Narcolepsy is a term suggested by Gélineau1 in 1880 to designate an uncontrollable desire for sleep resulting in a trancelike state of varying duration indistinguishable from normal sleep. This occurs under conditions not ordinarily conducive to normal sleep. Cataplexy is a term suggested by Henneberg2 to describe loss of muscle tone without loss of consciousness occurring in response to an emotional stimulus. This state is characterized by complete muscular atony, by absence of deep reflexes, and occasionally by a positive Babinski sign. The term cataplexy must be distinguished from the more common term catalepsy, which designates the state of muscular rigidity in the catatonic form of schizophrenia and in hysteria. The narcoleptic and the cataplectic syndromes may coexist in one person. Brock and Wiesel3 suggest that they are abnormalities of the two component parts of normal sleep: lack of mental awareness and sympathetic nervous relaxation.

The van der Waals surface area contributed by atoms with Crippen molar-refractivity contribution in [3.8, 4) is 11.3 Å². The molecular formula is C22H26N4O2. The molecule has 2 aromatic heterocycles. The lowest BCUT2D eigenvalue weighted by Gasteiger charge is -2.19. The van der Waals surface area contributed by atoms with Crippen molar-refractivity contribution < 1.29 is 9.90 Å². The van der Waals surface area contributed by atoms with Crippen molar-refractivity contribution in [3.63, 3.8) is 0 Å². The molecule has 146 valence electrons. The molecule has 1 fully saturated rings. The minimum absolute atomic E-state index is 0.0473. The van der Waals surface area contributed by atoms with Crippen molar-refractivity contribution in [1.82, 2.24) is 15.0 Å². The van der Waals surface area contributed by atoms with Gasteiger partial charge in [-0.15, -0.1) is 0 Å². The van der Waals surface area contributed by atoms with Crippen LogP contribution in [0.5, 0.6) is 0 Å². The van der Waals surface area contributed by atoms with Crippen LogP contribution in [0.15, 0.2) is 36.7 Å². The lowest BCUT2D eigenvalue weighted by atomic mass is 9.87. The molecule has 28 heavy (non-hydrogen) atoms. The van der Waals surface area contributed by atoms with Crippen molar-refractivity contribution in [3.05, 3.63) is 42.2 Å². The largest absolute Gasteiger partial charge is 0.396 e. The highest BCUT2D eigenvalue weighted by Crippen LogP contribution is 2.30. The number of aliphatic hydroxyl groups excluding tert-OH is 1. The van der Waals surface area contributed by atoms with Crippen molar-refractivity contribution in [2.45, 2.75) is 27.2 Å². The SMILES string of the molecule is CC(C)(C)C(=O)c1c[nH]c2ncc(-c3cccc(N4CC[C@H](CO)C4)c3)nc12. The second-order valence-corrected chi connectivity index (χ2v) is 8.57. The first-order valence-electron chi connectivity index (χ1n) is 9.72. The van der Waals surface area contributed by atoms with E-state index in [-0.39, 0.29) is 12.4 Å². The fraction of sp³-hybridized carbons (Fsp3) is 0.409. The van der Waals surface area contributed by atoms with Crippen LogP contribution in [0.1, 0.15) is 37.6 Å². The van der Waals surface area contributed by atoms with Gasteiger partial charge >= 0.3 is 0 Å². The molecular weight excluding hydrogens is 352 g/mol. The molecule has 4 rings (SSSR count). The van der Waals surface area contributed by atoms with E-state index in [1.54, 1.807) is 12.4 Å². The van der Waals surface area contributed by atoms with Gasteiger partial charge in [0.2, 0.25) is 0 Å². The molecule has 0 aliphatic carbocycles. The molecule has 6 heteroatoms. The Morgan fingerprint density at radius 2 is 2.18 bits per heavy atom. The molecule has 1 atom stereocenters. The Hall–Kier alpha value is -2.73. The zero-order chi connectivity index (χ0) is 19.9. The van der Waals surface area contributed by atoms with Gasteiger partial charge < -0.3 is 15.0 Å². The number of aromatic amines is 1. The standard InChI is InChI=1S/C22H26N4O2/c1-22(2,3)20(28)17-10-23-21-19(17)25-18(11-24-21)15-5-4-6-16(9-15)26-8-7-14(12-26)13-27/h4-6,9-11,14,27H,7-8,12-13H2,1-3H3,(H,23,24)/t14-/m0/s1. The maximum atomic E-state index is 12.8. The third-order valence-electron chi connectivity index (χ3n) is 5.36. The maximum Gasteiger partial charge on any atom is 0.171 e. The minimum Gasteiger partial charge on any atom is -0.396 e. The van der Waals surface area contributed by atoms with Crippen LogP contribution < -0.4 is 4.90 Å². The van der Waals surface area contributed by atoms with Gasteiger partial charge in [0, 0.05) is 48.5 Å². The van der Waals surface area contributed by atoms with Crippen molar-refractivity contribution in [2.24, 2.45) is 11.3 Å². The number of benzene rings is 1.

Clinically, narcolepsy usually precedes cataplexy. A period of marked muscular weakness, such that the patient is unable to carry out voluntary motion, may occur either before or after the narcoleptic seizure. Both normal and narcoleptic sleeps in these patients may be accompanied by nightmares, sleepwalking, and sleeptalking.
The narcoleptic-cataplectic state appears in many respects to be merely an exaggeration of the normal reaction. Almost everyone has experienced sleepiness when listening to a dull, uninteresting lecture, and a sense of muscular weakness is exceedingly common under intense emotional strain.
Case 1. A man, aged 27, was first seen at the Clinic on August 14. . .